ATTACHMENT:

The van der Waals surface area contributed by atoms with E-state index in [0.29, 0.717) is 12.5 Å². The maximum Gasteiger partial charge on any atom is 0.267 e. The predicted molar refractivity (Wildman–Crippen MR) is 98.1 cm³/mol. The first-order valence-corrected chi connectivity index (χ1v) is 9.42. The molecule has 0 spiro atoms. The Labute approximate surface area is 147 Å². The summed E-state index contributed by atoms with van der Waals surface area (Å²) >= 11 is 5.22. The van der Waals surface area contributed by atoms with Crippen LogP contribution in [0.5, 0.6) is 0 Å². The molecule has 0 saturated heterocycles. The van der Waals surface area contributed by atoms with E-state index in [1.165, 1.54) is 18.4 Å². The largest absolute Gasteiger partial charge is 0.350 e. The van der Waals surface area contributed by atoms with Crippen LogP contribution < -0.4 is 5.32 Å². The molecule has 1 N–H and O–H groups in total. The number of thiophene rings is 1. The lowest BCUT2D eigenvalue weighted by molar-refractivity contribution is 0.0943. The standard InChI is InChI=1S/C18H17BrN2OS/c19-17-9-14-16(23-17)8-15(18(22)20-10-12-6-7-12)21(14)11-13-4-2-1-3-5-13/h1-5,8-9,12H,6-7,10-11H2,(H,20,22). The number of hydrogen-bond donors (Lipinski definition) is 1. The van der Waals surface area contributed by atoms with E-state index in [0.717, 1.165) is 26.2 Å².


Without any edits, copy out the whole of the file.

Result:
The van der Waals surface area contributed by atoms with E-state index in [0.29, 0.717) is 12.5 Å². The maximum Gasteiger partial charge on any atom is 0.267 e. The predicted molar refractivity (Wildman–Crippen MR) is 98.1 cm³/mol. The first-order valence-corrected chi connectivity index (χ1v) is 9.42. The molecule has 0 spiro atoms. The Labute approximate surface area is 147 Å². The summed E-state index contributed by atoms with van der Waals surface area (Å²) >= 11 is 5.22. The van der Waals surface area contributed by atoms with Crippen LogP contribution in [0.5, 0.6) is 0 Å². The molecule has 0 saturated heterocycles. The van der Waals surface area contributed by atoms with E-state index in [1.165, 1.54) is 18.4 Å². The largest absolute Gasteiger partial charge is 0.350 e. The van der Waals surface area contributed by atoms with Crippen LogP contribution < -0.4 is 5.32 Å². The molecule has 1 N–H and O–H groups in total. The number of thiophene rings is 1. The lowest BCUT2D eigenvalue weighted by molar-refractivity contribution is 0.0943. The standard InChI is InChI=1S/C18H17BrN2OS/c19-17-9-14-16(23-17)8-15(18(22)20-10-12-6-7-12)21(14)11-13-4-2-1-3-5-13/h1-5,8-9,12H,6-7,10-11H2,(H,20,22). The number of hydrogen-bond donors (Lipinski definition) is 1. The van der Waals surface area contributed by atoms with E-state index in [0.717, 1.165) is 26.2 Å².